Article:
No. The cases Christian, Pixie and I see on the show are the same as the cases every GP sees up and down the country every day of the week. It’s just that we have TV cameras in our consultations. Just like any other doctor, we don't always know the answer straight away but we do know what tests we want to do or who we would like to refer to.

What do you think the show has done, in terms of public service and improving the nation’s health?

I am enormously proud of EB and I have no doubt that it has done amazing things for improving the health of the nation. I see my own patients, some of whom I have known for years, presenting with problems shown on EB because the show has told them that there are things that can be done. It's like EB gives them the green light to talk about problems. My NHS GP colleagues sometimes moan about how many appointments they think are made based on the back of the show but I'm never going to apologise for that! Just recently one local GP reckoned he saw at least 40 patients a week coming in because of the show when EB is on. Long may it last!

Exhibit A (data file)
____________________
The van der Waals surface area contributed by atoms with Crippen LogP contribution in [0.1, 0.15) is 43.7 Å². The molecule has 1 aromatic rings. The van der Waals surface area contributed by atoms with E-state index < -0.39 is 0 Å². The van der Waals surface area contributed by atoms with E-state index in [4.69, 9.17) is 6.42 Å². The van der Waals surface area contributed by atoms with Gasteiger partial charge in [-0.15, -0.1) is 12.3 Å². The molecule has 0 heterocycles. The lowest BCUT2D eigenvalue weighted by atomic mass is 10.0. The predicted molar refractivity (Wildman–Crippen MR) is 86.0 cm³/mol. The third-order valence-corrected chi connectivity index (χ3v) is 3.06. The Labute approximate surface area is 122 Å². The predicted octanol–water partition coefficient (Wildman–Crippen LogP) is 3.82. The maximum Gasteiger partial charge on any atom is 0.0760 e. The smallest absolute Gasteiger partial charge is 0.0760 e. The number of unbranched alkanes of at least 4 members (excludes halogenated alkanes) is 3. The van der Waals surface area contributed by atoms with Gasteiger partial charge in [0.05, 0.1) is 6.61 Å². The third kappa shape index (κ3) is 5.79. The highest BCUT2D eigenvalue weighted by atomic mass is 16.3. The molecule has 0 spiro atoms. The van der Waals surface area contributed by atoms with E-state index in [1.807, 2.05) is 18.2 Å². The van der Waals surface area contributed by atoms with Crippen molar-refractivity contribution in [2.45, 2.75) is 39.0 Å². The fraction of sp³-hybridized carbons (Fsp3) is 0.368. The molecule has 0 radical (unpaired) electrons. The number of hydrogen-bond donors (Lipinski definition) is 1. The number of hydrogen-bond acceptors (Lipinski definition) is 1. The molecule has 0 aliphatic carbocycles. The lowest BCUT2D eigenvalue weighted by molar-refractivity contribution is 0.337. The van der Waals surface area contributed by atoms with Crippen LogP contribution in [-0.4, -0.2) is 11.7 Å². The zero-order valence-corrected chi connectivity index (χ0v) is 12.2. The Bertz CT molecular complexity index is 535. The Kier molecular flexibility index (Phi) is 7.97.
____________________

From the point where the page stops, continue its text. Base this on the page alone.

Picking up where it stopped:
Dr Christian Jessen

Did you ever think you’d get to 100 episodes, when the show first started?

No way – when we made the first series, I couldn’t think why anyone would want to look at verrucas and piles! A lot of GP work is quite dull and I wasn’t sure the interest would be there. How wrong could I be? We saw amazing cases from the beginning and had a great response. I’m glad to be wrong!

What was your favourite of the 100 episodes?

Can I cheat and have four? It would be the Embarrassing Teen Bodies series – I couldn’t pick one of them... it was so much fun and the contributors were incredible. We filmed at concerts and on campsites and had a great time. For me it was what great telly is all about – entertaining and educational.

What have been your most memorable cases?

I’d have to say Charlotte, who came in with the most horrendous verrucas. Her case goes some way to answering the million dollar question: “Why would someone who’s too embarrassed to go to the doctor appear on Embarrassing Bodies?”... She had seen her GP and various specialists, but sometimes you can be blinded by what’s in front of you and need a fresh pair of eyes. In this case, we discovered that she had never had her immune system tested – and that one test led to her having the bone marrow transplant that saved her life.